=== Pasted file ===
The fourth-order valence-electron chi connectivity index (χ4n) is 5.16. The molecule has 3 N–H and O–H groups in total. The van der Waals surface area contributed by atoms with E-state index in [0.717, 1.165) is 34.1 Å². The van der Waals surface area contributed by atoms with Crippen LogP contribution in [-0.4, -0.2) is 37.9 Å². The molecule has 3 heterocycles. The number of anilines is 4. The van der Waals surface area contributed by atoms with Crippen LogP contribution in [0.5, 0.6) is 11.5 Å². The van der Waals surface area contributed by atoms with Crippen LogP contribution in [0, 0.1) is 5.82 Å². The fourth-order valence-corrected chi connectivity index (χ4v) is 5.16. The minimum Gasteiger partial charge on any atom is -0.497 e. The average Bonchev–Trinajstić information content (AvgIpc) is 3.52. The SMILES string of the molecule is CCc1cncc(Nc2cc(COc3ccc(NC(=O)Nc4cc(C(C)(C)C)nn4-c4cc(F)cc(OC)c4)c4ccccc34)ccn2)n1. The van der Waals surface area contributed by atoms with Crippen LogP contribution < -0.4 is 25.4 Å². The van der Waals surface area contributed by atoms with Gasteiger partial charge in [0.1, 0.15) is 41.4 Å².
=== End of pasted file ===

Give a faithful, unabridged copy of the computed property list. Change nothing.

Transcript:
The fourth-order valence-electron chi connectivity index (χ4n) is 5.16. The molecule has 3 N–H and O–H groups in total. The van der Waals surface area contributed by atoms with E-state index in [0.717, 1.165) is 34.1 Å². The van der Waals surface area contributed by atoms with Crippen LogP contribution in [-0.4, -0.2) is 37.9 Å². The molecule has 3 heterocycles. The number of anilines is 4. The van der Waals surface area contributed by atoms with Crippen LogP contribution in [0.5, 0.6) is 11.5 Å². The van der Waals surface area contributed by atoms with Crippen LogP contribution in [0, 0.1) is 5.82 Å². The fourth-order valence-corrected chi connectivity index (χ4v) is 5.16. The minimum Gasteiger partial charge on any atom is -0.497 e. The average Bonchev–Trinajstić information content (AvgIpc) is 3.52. The SMILES string of the molecule is CCc1cncc(Nc2cc(COc3ccc(NC(=O)Nc4cc(C(C)(C)C)nn4-c4cc(F)cc(OC)c4)c4ccccc34)ccn2)n1. The van der Waals surface area contributed by atoms with Crippen LogP contribution < -0.4 is 25.4 Å². The van der Waals surface area contributed by atoms with Gasteiger partial charge in [0.1, 0.15) is 41.4 Å².